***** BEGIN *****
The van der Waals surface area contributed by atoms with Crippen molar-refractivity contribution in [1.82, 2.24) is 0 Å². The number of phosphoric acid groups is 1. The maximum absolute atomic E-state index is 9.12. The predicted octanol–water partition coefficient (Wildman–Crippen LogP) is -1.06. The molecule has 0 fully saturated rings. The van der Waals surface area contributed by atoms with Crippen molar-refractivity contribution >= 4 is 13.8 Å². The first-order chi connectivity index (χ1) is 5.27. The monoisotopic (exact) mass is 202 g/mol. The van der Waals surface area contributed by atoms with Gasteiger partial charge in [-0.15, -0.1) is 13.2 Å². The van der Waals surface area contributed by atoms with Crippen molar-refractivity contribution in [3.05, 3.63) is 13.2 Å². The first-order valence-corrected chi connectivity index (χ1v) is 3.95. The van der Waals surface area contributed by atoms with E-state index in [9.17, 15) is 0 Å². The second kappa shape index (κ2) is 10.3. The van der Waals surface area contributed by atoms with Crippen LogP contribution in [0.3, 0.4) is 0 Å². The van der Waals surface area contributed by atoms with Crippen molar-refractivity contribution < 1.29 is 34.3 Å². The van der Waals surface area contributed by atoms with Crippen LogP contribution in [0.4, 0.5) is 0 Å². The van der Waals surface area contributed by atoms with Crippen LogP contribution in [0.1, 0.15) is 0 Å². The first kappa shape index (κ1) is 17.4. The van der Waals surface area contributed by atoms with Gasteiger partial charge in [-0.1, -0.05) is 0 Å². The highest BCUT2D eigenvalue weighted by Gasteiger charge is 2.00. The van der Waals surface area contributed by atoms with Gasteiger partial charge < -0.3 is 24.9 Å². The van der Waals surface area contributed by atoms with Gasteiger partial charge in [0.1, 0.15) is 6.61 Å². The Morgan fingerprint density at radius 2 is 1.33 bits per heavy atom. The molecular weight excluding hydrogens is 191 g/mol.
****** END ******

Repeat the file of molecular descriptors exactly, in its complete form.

The van der Waals surface area contributed by atoms with Crippen molar-refractivity contribution in [1.82, 2.24) is 0 Å². The number of phosphoric acid groups is 1. The maximum absolute atomic E-state index is 9.12. The predicted octanol–water partition coefficient (Wildman–Crippen LogP) is -1.06. The molecule has 0 fully saturated rings. The van der Waals surface area contributed by atoms with Crippen molar-refractivity contribution >= 4 is 13.8 Å². The first-order chi connectivity index (χ1) is 5.27. The monoisotopic (exact) mass is 202 g/mol. The van der Waals surface area contributed by atoms with Gasteiger partial charge in [-0.15, -0.1) is 13.2 Å². The van der Waals surface area contributed by atoms with Crippen molar-refractivity contribution in [3.05, 3.63) is 13.2 Å². The first-order valence-corrected chi connectivity index (χ1v) is 3.95. The van der Waals surface area contributed by atoms with E-state index in [9.17, 15) is 0 Å². The second kappa shape index (κ2) is 10.3. The van der Waals surface area contributed by atoms with Crippen LogP contribution in [0.3, 0.4) is 0 Å². The van der Waals surface area contributed by atoms with Crippen molar-refractivity contribution < 1.29 is 34.3 Å². The van der Waals surface area contributed by atoms with Crippen LogP contribution in [0.4, 0.5) is 0 Å². The van der Waals surface area contributed by atoms with Crippen LogP contribution in [0.1, 0.15) is 0 Å². The first kappa shape index (κ1) is 17.4. The van der Waals surface area contributed by atoms with Gasteiger partial charge in [-0.1, -0.05) is 0 Å². The highest BCUT2D eigenvalue weighted by Gasteiger charge is 2.00. The van der Waals surface area contributed by atoms with Gasteiger partial charge < -0.3 is 24.9 Å². The van der Waals surface area contributed by atoms with Gasteiger partial charge in [0.1, 0.15) is 6.61 Å². The Morgan fingerprint density at radius 2 is 1.33 bits per heavy atom. The molecular weight excluding hydrogens is 191 g/mol.